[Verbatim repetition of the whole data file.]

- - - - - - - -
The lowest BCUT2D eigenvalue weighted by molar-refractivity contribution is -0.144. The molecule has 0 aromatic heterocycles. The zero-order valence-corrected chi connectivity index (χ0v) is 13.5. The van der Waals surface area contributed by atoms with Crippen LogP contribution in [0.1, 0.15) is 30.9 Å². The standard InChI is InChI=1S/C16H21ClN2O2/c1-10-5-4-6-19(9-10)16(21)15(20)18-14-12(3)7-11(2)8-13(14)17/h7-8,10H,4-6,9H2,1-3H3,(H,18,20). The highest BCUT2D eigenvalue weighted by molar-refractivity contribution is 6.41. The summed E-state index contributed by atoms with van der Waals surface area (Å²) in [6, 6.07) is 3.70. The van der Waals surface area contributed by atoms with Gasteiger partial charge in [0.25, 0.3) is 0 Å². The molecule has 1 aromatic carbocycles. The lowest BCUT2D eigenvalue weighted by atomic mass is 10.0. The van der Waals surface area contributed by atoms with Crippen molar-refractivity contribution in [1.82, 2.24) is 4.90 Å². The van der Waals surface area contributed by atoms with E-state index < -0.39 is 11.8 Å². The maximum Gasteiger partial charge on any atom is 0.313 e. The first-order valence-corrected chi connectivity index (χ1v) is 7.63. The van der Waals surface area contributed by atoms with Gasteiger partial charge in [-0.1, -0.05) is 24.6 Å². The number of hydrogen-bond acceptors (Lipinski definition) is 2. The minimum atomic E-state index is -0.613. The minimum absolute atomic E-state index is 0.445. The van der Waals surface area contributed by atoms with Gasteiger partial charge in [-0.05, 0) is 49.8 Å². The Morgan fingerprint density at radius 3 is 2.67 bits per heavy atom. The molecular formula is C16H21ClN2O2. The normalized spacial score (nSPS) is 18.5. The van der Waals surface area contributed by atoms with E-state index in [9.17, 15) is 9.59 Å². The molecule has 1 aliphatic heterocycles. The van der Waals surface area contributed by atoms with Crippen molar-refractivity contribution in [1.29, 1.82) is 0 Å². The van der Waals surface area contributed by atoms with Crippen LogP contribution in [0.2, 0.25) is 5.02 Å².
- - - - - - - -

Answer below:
The lowest BCUT2D eigenvalue weighted by molar-refractivity contribution is -0.144. The molecule has 0 aromatic heterocycles. The zero-order valence-corrected chi connectivity index (χ0v) is 13.5. The van der Waals surface area contributed by atoms with Crippen LogP contribution in [0.1, 0.15) is 30.9 Å². The standard InChI is InChI=1S/C16H21ClN2O2/c1-10-5-4-6-19(9-10)16(21)15(20)18-14-12(3)7-11(2)8-13(14)17/h7-8,10H,4-6,9H2,1-3H3,(H,18,20). The highest BCUT2D eigenvalue weighted by molar-refractivity contribution is 6.41. The summed E-state index contributed by atoms with van der Waals surface area (Å²) in [6, 6.07) is 3.70. The van der Waals surface area contributed by atoms with Gasteiger partial charge in [0.25, 0.3) is 0 Å². The molecule has 1 aromatic carbocycles. The lowest BCUT2D eigenvalue weighted by atomic mass is 10.0. The van der Waals surface area contributed by atoms with Crippen molar-refractivity contribution in [1.82, 2.24) is 4.90 Å². The van der Waals surface area contributed by atoms with E-state index < -0.39 is 11.8 Å². The maximum Gasteiger partial charge on any atom is 0.313 e. The first-order valence-corrected chi connectivity index (χ1v) is 7.63. The van der Waals surface area contributed by atoms with Gasteiger partial charge in [-0.1, -0.05) is 24.6 Å². The number of hydrogen-bond acceptors (Lipinski definition) is 2. The minimum atomic E-state index is -0.613. The minimum absolute atomic E-state index is 0.445. The van der Waals surface area contributed by atoms with Gasteiger partial charge in [-0.05, 0) is 49.8 Å². The Morgan fingerprint density at radius 3 is 2.67 bits per heavy atom. The molecular formula is C16H21ClN2O2. The normalized spacial score (nSPS) is 18.5. The van der Waals surface area contributed by atoms with E-state index in [9.17, 15) is 9.59 Å². The molecule has 1 aliphatic heterocycles. The van der Waals surface area contributed by atoms with Crippen molar-refractivity contribution in [1.29, 1.82) is 0 Å². The van der Waals surface area contributed by atoms with Crippen LogP contribution in [0.2, 0.25) is 5.02 Å².